The 80s were chockful of New Wave power ballads, synthesizers, drum machines, and no shortage of Madonna and Michael Jackson.
A Musical History: 1983
And so to 1983 - I moved onto what was called a Foundation Course after my first year in Art School. This gave me some insight into the various areas of art and design, ready for me to choose a subject for my degree.
That's Why Im' Here
James Taylor's eleventh album, That's Why I'm Here, was released in 1985, four years since his last longplayer Dad Loves His Work and two years after Taylor cleaned up from his well-publicized drug addictions. The album's title and demeanor suggest a new beginning for Taylor, and indeed Taylor decided to self-produce the album in collaboration with Frank Filapetti, a producer, engineer and mixer who would go on to win multiple Grammy Awards for his work on various Broadway albums, including Wicked, Spamalot, The Color Purple, and Elton John and Tim Rice's Aida. (Not to mention Grammys received for his production and engineering on Taylor's Hourglass, which will be covered when that album is assessed.)
'Dad Loves His Work'
Following the lukewarm reception to his 1979 album Flag, James Taylor went into Record One in Los Angeles to record his 10th album, once again produced by longtime manager Peter Asher. This time around, Taylor did not lean on covers, having a hand in writing every song on an album for the first time in his career (noting that even his Apple debut included a traditional folk tune). The album, recorded and released at a troubled time in Taylor's personal life was released in March 1981.
25 Greatest Songs of Sade
Sade is one of those musicians that comes around only once in a generation. She is strikingly beautiful, glamorous, an image of strength, her voice is instantly recognizable, perfect pitch and soothing timbre, and her band is one of the hottest jazz/R&B bands of the past 75 years.
No More Egg Shells
Phil Collins, 1988 blasting out the speakers so loud that my best friend and I should have gotten in trouble only this wasn't a trouble thing, this was a soul thing. It was like I was having an out of body experience.
Sometimes A Song Changes Your Life
My parents gave me my first turntable when I was four years old, so it is safe to say that music has always played a big role in my life. It was a real turntable, too! Not some toy. I cannot tell you how much vinyl I ran the needle through over the years! I got my first ever record in 1964 (I was four years old) as a party favor. It was “Love Me Do” by The Beatles, and those four-year-old little girl ears were never ever the same. Never ever the same. I fell in love.
Yes, Twisted Sister was one of the bands that fueled the fire of my teen feelings of being powerless and pushed around at every turn. This song was playing on the boombox when we staged a walkout in high school. We were protesting closed campus lunches among other things. I believe the song was playing loud enough that the congressman speaking in our Economics class could hear it.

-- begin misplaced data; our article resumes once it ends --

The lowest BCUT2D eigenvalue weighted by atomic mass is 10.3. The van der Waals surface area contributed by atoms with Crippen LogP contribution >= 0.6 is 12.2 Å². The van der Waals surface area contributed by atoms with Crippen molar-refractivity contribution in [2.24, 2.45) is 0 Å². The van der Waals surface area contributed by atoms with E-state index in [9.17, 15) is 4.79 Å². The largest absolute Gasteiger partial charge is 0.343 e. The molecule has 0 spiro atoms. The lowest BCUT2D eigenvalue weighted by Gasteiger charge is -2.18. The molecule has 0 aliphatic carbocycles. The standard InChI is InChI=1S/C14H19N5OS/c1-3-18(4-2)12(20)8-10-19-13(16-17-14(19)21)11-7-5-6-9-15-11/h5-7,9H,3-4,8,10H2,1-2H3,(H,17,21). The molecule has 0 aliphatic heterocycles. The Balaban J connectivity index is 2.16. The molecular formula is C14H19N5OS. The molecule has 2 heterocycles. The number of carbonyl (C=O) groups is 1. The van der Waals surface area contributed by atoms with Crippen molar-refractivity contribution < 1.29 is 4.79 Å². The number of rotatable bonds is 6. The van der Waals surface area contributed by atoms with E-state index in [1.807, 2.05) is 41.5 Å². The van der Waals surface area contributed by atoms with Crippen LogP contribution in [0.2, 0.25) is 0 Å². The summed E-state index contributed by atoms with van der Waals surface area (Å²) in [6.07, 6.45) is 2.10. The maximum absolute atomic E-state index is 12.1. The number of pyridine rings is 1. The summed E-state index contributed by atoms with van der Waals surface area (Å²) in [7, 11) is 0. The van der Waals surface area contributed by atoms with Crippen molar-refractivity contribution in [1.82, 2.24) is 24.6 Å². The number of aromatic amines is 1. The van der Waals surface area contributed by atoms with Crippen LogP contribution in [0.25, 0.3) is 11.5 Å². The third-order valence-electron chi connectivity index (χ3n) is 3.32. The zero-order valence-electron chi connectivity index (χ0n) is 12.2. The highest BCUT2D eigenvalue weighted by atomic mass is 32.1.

A Council House New Romantic
Music of the 80’s By Euphemia Tweedley I'm a kid from the '80s. The '80s were musically wonderful and economically tragic, for me anyway.
The Soundtrack of a Gen X Gay Boy
The first song that came to my mind is Losing My Religion, REM. It was 1988, and I was a 13 years old boy living in a small city in Brazil. The country was ending a dictatorship chapter in its history, and my mind was full of dreams for my future. At that time, I could understand only a few words in English, but Michael Stipe's vocals were like a magnet to my ears. We used to record songs on the radio on cassette tapes, and I got a very good one, with no interruptions by the Dj or advertisements. For months, I heard Losing My Religion every day after school. The feeling was that the whole world was on hold for a moment when I was listening to it.
Music's secret power
Music touches us emotionally, where words alone can't - Johnny Depp Music, food and, sex... all stimulate our brains with a hit of dopamine which, when released in large amounts, rewards our bodies with feelings of pleasure and enjoyment. This is why they are instruments of escape, pauses in reality that most angsty teens indulge in or, when it comes to sex, begin to romanticize.
Julie "Tawny" Kitaen
Yesterday I saw the news and was taken back by it. How in the world could Tawny Kitaen be gone? For guys that were teenagers in the eighties, Tawny Kitaen was the dream girl in music videos. The firey, redhead, in lingerie or tight clothes. She was a mystery as a model in music videos for the band Whitesnake then went on to be an actress, cover model, and sex symbol. I think, looking back, there were posters of her on my wall that made my high school girlfriend jealous. She was the larger-than-life embodiment of the rock and roll model that every metalhead and fan loved, even though we didn't know her.
BRING THE NOISE!
OF ALL THE RAP GROUPS I GREW UP LISTENING TO as a teenager in the 1980s and 90s, Public Enemy was – quite unquestionably – the most influential in shaping my world view.